Forgiving the Hard-to-Forgive


The path to forgiveness is difficult amidst feelings of rejection, betrayal, and hurt. Forgiveness doesn’t mean forgetting or excusing the harm done, it helps to bring you a kind of peace to go on. Plus, forgiveness is associated with lower levels of depression, anxiety, and hostility; reduced substance abuse; higher self-esteem; and greater life satisfaction. So, how DO we move forward?

Dr. Suzanne Freedman, is a Professor of Human Development in the Educational Psychology, Foundations, and Leadership Studies department at the University of Northern Iowa in Cedar Falls, Iowa. She earned her Bachelor of Arts degree from the University of Delaware and both her master’s degree and PhD from the University of Wisconsin-Madison. She was the recipient of the APA Dissertation Award in 1993 for her groundbreaking research on forgiveness and incest survivors, published in 1996 in the Journal of Consulting and Clinical Psychology.

Suzanne has been studying the topic of forgiveness for over 30 years and her publications focus on the psychology of interpersonal forgiveness and forgiveness education with children, adolescents, and adults. She has presented at numerous national and international conferences on the psychology of interpersonal forgiveness. At the University of Northern Iowa, she teaches a variety of courses including the Psychology of Interpersonal Forgiveness and Child and Adolescent Development courses. Suzanne Freedman is the recent author of the curriculum, The Courage to Forgive: Educating Elementary School Children About Forgiveness. For more information, please visit the website: International Forgiveness.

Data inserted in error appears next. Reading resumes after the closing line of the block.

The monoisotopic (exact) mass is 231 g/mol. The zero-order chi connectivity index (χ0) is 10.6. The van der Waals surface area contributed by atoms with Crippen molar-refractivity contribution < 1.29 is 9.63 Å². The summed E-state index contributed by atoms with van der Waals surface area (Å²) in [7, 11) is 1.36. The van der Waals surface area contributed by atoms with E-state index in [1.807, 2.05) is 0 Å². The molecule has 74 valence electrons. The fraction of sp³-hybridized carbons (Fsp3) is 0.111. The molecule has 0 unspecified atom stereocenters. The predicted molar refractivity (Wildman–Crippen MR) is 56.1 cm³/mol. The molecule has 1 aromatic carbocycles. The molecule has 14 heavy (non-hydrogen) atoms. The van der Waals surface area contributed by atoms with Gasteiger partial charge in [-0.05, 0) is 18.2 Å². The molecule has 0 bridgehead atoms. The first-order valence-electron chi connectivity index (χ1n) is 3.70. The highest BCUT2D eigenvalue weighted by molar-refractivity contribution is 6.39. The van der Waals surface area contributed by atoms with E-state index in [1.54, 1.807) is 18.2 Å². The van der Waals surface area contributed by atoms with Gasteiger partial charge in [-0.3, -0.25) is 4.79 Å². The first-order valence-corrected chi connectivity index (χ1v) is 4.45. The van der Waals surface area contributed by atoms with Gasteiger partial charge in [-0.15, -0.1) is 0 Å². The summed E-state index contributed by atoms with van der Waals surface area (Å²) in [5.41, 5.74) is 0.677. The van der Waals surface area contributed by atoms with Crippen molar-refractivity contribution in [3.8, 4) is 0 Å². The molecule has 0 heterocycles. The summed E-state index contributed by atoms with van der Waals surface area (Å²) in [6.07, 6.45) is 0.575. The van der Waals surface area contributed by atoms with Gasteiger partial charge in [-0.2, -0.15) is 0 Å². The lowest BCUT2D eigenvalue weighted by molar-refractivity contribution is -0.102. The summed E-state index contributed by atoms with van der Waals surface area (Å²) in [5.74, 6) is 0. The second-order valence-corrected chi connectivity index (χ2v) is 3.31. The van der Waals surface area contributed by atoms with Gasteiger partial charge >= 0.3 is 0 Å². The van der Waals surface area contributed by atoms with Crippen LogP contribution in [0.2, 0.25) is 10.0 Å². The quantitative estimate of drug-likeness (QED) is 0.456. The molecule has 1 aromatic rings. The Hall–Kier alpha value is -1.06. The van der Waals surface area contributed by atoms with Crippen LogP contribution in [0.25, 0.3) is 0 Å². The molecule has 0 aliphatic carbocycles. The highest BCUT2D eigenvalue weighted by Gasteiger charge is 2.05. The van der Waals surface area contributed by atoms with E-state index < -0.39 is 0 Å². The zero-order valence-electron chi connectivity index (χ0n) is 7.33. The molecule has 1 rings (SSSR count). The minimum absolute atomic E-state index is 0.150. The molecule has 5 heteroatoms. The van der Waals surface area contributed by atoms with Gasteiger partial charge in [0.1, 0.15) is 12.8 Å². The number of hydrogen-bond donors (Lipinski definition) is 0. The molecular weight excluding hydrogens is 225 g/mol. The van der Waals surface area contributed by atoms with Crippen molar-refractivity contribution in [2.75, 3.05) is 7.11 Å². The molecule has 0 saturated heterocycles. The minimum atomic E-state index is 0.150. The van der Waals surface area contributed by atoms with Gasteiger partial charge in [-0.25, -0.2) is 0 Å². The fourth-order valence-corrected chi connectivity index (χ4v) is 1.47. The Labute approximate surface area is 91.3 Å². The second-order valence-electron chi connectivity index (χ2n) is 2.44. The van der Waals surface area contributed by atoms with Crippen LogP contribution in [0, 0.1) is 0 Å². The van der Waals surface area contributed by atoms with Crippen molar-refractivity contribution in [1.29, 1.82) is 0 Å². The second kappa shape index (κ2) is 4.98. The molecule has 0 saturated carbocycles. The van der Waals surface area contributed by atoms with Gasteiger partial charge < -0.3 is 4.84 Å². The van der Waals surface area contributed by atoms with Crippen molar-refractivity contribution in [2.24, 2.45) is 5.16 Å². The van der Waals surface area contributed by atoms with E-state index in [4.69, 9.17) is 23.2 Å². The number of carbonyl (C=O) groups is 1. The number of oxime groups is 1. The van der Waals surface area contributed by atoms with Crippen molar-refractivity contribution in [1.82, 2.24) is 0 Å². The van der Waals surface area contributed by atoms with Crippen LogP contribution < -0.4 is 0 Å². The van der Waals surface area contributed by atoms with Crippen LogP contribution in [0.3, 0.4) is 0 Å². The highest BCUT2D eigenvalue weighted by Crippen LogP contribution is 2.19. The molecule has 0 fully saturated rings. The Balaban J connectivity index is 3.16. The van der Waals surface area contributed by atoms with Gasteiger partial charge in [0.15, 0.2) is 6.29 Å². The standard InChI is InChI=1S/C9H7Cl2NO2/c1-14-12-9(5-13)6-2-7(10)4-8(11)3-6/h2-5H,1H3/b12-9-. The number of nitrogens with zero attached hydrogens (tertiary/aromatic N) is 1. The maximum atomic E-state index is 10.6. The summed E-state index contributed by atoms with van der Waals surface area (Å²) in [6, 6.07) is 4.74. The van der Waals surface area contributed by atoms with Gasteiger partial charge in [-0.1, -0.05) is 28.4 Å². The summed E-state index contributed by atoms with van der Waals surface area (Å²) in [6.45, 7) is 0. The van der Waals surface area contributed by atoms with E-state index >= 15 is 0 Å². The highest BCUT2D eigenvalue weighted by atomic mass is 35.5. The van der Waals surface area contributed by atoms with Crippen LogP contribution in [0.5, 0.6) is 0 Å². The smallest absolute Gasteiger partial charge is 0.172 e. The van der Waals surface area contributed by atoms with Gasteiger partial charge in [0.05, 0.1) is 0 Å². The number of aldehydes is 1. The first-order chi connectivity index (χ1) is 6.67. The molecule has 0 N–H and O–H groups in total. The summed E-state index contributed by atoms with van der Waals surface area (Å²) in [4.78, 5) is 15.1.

Dr. Everett Worthington is Commonwealth Professor Emeritus since his retirement from Virginia Commonwealth University on October 1, 2017. He is still affiliated with the Department of Psychology. His research and writing focus on forgiveness and other virtues, religion and spirituality, and issues related to marriage and family. His mission is to help individuals (every heart), couples and families (every home), and even communities and countries (every homeland) forgive.

Everett was counseling couples professionally in the mid-1980s when he first became interested in the concept of forgiveness, and he began studying the topic scientifically in 1990. Since then, he has been a leader in the field of forgiveness research. From 1998 to 2005, he directed A Campaign for Forgiveness Research, a nonprofit organization that, during that time, awarded more than $6 million to studies on forgiving. He has also worked to help nurture researchers in other countries.

After the murder of his mother in 1996, Everett began thinking about how the practice of forgiveness relates to justice, faith, and virtue—a main theme of his recent work. While he forgave the murderer, as did his brother and sister, the emotional fallout was devastating, and in 2005, his brother committed suicide. In addition to studying forgiveness of others, Everett drew on his own feelings of guilt and self-condemnation, and added the study of self-forgiveness to his interests.